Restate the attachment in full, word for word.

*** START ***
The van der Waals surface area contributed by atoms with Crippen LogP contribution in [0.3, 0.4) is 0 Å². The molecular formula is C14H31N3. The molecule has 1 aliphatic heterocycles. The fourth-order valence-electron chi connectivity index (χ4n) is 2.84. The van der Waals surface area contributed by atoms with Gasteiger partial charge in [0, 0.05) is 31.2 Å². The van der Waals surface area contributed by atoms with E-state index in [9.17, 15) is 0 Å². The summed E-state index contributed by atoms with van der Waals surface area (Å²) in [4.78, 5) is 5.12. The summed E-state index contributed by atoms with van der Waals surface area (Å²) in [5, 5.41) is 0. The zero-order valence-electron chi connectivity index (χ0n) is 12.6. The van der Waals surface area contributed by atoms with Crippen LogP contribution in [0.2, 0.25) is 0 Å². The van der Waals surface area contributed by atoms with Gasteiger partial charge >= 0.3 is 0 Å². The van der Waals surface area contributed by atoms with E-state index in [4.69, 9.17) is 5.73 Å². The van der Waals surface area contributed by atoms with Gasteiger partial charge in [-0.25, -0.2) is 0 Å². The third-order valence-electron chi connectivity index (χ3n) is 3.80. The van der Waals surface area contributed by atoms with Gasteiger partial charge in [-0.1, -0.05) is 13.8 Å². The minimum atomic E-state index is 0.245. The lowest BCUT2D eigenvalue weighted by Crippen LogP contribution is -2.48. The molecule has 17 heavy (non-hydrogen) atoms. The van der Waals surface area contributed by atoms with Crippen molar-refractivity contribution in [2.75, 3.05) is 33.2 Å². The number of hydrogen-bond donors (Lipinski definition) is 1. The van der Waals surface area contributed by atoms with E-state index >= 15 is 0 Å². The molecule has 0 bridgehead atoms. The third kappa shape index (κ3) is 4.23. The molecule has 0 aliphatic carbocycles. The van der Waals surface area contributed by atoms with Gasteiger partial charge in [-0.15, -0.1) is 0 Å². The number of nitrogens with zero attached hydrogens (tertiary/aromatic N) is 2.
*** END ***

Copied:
The van der Waals surface area contributed by atoms with Crippen LogP contribution in [0.3, 0.4) is 0 Å². The molecular formula is C14H31N3. The molecule has 1 aliphatic heterocycles. The fourth-order valence-electron chi connectivity index (χ4n) is 2.84. The van der Waals surface area contributed by atoms with Gasteiger partial charge in [0, 0.05) is 31.2 Å². The van der Waals surface area contributed by atoms with E-state index in [9.17, 15) is 0 Å². The summed E-state index contributed by atoms with van der Waals surface area (Å²) in [4.78, 5) is 5.12. The summed E-state index contributed by atoms with van der Waals surface area (Å²) in [5, 5.41) is 0. The zero-order valence-electron chi connectivity index (χ0n) is 12.6. The van der Waals surface area contributed by atoms with Crippen LogP contribution in [0.2, 0.25) is 0 Å². The van der Waals surface area contributed by atoms with Gasteiger partial charge >= 0.3 is 0 Å². The van der Waals surface area contributed by atoms with E-state index in [4.69, 9.17) is 5.73 Å². The van der Waals surface area contributed by atoms with Gasteiger partial charge in [-0.25, -0.2) is 0 Å². The third-order valence-electron chi connectivity index (χ3n) is 3.80. The van der Waals surface area contributed by atoms with Gasteiger partial charge in [-0.1, -0.05) is 13.8 Å². The minimum atomic E-state index is 0.245. The lowest BCUT2D eigenvalue weighted by Crippen LogP contribution is -2.48. The molecule has 17 heavy (non-hydrogen) atoms. The van der Waals surface area contributed by atoms with Crippen molar-refractivity contribution in [2.75, 3.05) is 33.2 Å². The number of hydrogen-bond donors (Lipinski definition) is 1. The van der Waals surface area contributed by atoms with E-state index >= 15 is 0 Å². The molecule has 0 bridgehead atoms. The third kappa shape index (κ3) is 4.23. The molecule has 0 aliphatic carbocycles. The van der Waals surface area contributed by atoms with Gasteiger partial charge in [-0.15, -0.1) is 0 Å². The number of nitrogens with zero attached hydrogens (tertiary/aromatic N) is 2.